We are your brothers, sisters, mothers, fathers, neighbors, co-workers, bosses, business owners, the homeless on the street corner, the low income, the wealthy, the ministers in your churches, your elected officials. I firmly believe everyone knows someone battling this insidious disease that knows no political, monetary or social boundaries, but you may not be aware we have it. Oh, and you can't "catch it" so a heartfelt hug is okay, and often just what we need at that moment. You can't catch it by sitting and listening to someone who's in pain. You can't catch it by talking about it, and talking about this disease in its many forms needs to happen.
I was talking to a friend recently, and we agreed that it seems "compassion" is becoming so scarce today. And I freely admit to having lost my compassion on occasion. We all need to look in the mirror more often and ask not what I can do to "get ahead" in this world, more this, more that. Instead, look yourself in the eye and ask what can I do to help my neighbor, my friend, my family member or even a stranger that is struggling.
I am not a religious person, so I am not asking in that light, but if you are religious, most teach humility and compassion for the sick and less fortunate in their core values. I simply believe it is the decent thing to do, it is part of our evolutionary growth as a species. There are many days when I watch the news and read the letters to the editor here and elsewhere it seems we are devolving as a species, very sad.
The senseless, endless and petty bickering over taxes, race, religion, sexual orientation, build this or not, or providing services or not, it is indeed a sad commentary on the state of our species and our society.
For those of you who govern and somehow feel that cutting services to those of our society who are most vulnerable and most in need and get away with blaming those same people "Shame on you, I cannot fathom how you sleep at night!"
I can only hope that nobody else ever has to experience the loss of someone as we are with Kalem, it is truly a journey no one should have to take.
Last Updated on Tuesday, 21 October 2014 06:55
To The Daily Sun,
This is in response to George Maloof's treatise on "how the GOP has succumbed to the ideology of Ayn Rand" in the Oct. 16 edition of the Sun.
George, I may just as easily make the case that the Democrat Party as I knew it in my youth has been suborned by the followers of Karl Marx and Vladimir Lenin. The actions taken by Democrats at all levels over the past five or six decades and the deconstruction and rewriting of American history by "progressive" academics to make it seem that America is the source of all the world's ills is right out of "Das Kapital" and "The Communist Manifesto." The push to make everyone except the nomenklatura slaves to The State, to make them less human and nothing more than cogs in an authoritarian state has been slowly coming to fruition.
While many of the people who have been working toward this goal won't call themselves Marxists or communists, or worse, don't even realize that's what they've become, they seem perfectly fine with the idea, not understanding that once the downfall of America is completed, they will become redundant and will join the ranks of "cogs."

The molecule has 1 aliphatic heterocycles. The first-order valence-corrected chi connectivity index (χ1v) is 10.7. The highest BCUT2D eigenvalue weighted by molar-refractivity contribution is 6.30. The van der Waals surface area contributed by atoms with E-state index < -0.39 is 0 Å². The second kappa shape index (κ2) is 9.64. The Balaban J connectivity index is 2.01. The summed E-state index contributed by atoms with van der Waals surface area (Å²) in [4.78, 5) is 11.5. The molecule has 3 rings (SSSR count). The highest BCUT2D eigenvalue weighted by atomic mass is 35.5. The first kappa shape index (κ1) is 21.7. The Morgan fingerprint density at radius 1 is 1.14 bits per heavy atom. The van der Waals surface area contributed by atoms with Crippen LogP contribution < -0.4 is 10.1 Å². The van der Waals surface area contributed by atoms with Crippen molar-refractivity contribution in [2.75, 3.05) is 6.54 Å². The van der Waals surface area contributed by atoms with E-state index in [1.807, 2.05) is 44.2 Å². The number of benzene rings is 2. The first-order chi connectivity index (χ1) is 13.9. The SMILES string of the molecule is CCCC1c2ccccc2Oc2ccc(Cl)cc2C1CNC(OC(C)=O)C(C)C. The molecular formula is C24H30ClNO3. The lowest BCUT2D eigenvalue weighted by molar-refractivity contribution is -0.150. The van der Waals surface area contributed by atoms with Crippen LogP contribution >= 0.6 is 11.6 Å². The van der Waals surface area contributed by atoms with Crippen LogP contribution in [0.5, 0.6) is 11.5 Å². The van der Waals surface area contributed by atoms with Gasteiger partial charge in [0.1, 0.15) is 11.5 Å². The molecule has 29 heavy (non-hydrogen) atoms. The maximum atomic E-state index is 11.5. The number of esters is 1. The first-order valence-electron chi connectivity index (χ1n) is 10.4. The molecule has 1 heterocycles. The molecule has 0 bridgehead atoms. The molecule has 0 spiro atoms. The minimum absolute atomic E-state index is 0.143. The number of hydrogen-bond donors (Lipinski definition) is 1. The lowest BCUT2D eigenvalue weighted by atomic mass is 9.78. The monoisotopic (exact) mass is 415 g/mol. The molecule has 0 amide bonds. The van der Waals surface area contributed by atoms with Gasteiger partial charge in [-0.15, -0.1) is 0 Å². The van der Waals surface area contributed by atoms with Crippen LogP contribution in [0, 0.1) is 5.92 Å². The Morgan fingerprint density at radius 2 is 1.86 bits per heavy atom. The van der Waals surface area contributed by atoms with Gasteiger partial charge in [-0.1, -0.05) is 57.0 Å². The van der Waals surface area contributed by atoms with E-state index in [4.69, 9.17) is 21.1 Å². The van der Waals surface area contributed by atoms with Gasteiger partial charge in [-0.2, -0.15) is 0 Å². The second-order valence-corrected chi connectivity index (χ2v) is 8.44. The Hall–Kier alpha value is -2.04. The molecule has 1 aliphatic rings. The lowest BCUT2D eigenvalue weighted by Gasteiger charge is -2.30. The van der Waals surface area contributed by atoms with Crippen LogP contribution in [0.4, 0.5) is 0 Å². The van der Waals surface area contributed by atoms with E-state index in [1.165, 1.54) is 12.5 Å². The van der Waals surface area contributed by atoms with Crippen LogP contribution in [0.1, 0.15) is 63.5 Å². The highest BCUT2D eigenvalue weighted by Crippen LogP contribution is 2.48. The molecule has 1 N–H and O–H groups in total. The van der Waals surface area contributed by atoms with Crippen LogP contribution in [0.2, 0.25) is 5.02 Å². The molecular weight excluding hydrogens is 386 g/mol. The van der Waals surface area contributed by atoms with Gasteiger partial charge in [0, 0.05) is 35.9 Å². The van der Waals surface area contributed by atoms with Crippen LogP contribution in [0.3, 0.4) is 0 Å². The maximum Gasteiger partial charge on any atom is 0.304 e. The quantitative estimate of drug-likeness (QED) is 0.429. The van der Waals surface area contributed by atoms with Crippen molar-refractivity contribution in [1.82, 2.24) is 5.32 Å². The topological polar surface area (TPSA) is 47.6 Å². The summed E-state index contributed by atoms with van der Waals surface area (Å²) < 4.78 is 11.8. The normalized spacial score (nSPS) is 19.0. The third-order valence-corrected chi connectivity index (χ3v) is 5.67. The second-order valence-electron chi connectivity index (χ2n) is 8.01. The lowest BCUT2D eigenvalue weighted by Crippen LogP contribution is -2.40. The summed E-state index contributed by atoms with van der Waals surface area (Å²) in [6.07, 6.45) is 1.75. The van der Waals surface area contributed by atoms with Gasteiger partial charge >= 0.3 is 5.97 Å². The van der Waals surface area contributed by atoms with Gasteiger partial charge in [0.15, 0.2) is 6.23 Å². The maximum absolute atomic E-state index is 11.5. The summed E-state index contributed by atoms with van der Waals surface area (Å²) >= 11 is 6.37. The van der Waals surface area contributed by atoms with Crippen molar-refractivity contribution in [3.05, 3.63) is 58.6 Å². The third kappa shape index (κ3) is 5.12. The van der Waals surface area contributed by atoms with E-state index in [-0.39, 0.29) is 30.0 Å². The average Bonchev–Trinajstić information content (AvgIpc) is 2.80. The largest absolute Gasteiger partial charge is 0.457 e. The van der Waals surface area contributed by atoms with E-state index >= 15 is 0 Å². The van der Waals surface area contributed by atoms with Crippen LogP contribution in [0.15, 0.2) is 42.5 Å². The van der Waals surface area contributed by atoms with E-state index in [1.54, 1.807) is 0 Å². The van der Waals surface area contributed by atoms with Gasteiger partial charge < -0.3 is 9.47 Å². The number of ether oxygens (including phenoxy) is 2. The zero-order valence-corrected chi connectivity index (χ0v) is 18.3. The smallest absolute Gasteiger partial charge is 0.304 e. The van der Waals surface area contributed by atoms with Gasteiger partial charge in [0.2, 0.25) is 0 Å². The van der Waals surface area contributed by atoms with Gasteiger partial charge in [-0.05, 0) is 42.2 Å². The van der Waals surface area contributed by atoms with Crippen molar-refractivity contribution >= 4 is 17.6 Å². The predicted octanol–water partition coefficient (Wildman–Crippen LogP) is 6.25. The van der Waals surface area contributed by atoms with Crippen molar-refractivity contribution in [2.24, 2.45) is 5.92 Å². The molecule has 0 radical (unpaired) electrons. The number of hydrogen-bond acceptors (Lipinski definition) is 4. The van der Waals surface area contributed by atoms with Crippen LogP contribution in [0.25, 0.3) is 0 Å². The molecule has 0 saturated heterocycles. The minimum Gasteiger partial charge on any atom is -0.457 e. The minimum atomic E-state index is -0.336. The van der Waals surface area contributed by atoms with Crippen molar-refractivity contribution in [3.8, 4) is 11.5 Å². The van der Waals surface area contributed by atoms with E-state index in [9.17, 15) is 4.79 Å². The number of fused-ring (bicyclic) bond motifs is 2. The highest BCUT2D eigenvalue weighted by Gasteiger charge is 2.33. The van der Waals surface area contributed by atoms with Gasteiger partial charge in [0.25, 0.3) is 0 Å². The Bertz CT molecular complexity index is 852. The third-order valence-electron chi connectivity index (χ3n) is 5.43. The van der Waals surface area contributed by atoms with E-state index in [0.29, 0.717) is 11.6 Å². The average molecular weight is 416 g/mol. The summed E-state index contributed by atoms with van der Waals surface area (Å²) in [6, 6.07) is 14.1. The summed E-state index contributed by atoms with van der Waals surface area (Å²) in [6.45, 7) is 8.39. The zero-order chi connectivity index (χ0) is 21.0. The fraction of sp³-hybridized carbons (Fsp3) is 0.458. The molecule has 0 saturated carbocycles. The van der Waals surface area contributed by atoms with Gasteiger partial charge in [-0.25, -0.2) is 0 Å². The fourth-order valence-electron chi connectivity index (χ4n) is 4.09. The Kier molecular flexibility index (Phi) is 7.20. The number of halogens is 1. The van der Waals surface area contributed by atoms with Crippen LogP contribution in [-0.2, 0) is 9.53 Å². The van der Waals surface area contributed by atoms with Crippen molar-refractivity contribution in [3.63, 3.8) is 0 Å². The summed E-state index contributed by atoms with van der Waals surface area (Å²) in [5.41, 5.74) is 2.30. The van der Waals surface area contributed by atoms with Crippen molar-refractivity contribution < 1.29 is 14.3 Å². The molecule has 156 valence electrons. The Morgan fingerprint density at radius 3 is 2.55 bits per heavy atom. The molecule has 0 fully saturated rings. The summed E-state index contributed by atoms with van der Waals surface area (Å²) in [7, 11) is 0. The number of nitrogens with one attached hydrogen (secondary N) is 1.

Ayn Rand warned of the dangers of this backhanded push toward Karl Marx's "dream." She had lived under socialism and saw it for what it was: a jealous, capricious, and psychopathic god who would brook no dissent, did not have the best interests of the citizens at heart, and had no problems killing millions to 'cleanse' the land of dissenters. She saw the creeping spread of government control over all aspects of our lives here in the U.S. as a danger and tried to express those dangers in books like "The Fountainhead" and "Atlas Shrugged."
All that aside, these are some of things I have learned from direct observation during my decades on this planet:
— Government isn't the answer to all our problems. More often than not, it is the cause.
— Government, particularly at the national level, isn't competent to deal with regional issues.
— Government at the national level has made the mistake of forcing one-size-fits-all solutions to problems that exist in only one area of the nation or in one segment of our society, usually to the detriment of far more people than it's trying to help.
— Government is an inertia-laden monster, inefficient, and quite often working at cross-purposes with itself.
— Government at the national and state level becomes beholden to cronies and lobbyists, regardless of the parties in power. The left always likes to decry the influence of the Koch brothers, but conveniently ignores the even greater influence of George Soros — a convicted felon and self-proclaimed socialist — and Tom Steyer, each who have spent many times the amount of money to push candidates and legislation that benefits them. The Democrats are merely their errand boys. At least the Koch brothers have created thousands of jobs and have supported candidates in both parties. That can't be said for either Soros or Steyer.
— Whenever someone makes the claim "The government simply MUST do 'X'!" it is usually a sign that it's something the government shouldn't do at all, or should at least take the time to look closely at it and then decide some time later if it should do anything at all.
— Government, particularly at the national level, is no smarter or wiser than the average American. So what makes people, specifically progressives, think that government is competent enough or wise enough to run anyone else's lives? The people in government have a tough enough time running their own.
— Government, at all levels, usually makes the mistake of ignoring human nature and at times tries to change it. By doing so, it will always fail. Then the law of unintended consequences comes into play, usually to the detriment of the people.
I could go on ad nauseum, but I doubt that any of it would change your mind or entice you to explore your own beliefs, away from like-minded folk who will merely inhibit your ability to question those beliefs and look at them dispassionately and with logic.
Dale Channing Eddy
Last Updated on Tuesday, 21 October 2014 06:48